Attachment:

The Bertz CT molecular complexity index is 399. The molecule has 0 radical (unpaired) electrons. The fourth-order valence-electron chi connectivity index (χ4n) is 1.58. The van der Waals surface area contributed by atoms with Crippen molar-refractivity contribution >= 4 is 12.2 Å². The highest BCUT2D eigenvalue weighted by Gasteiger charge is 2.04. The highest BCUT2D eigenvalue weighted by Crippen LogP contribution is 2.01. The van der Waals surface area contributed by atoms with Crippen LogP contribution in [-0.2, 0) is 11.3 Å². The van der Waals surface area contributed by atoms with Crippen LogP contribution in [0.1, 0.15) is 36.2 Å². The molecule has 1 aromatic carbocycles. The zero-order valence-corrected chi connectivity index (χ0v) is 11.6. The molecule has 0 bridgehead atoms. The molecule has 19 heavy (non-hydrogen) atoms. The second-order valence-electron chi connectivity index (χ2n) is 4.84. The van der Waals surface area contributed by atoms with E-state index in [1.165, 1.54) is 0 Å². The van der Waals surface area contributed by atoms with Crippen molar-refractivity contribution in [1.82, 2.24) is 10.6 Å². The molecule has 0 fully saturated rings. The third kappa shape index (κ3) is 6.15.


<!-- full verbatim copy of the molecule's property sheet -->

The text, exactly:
The Bertz CT molecular complexity index is 399. The molecule has 0 radical (unpaired) electrons. The fourth-order valence-electron chi connectivity index (χ4n) is 1.58. The van der Waals surface area contributed by atoms with Crippen molar-refractivity contribution >= 4 is 12.2 Å². The highest BCUT2D eigenvalue weighted by Gasteiger charge is 2.04. The highest BCUT2D eigenvalue weighted by Crippen LogP contribution is 2.01. The van der Waals surface area contributed by atoms with Crippen LogP contribution in [-0.2, 0) is 11.3 Å². The van der Waals surface area contributed by atoms with Crippen LogP contribution in [0.1, 0.15) is 36.2 Å². The molecule has 1 aromatic carbocycles. The zero-order valence-corrected chi connectivity index (χ0v) is 11.6. The molecule has 0 bridgehead atoms. The molecule has 19 heavy (non-hydrogen) atoms. The second-order valence-electron chi connectivity index (χ2n) is 4.84. The van der Waals surface area contributed by atoms with E-state index in [1.165, 1.54) is 0 Å². The van der Waals surface area contributed by atoms with Crippen molar-refractivity contribution in [1.82, 2.24) is 10.6 Å². The molecule has 0 fully saturated rings. The third kappa shape index (κ3) is 6.15.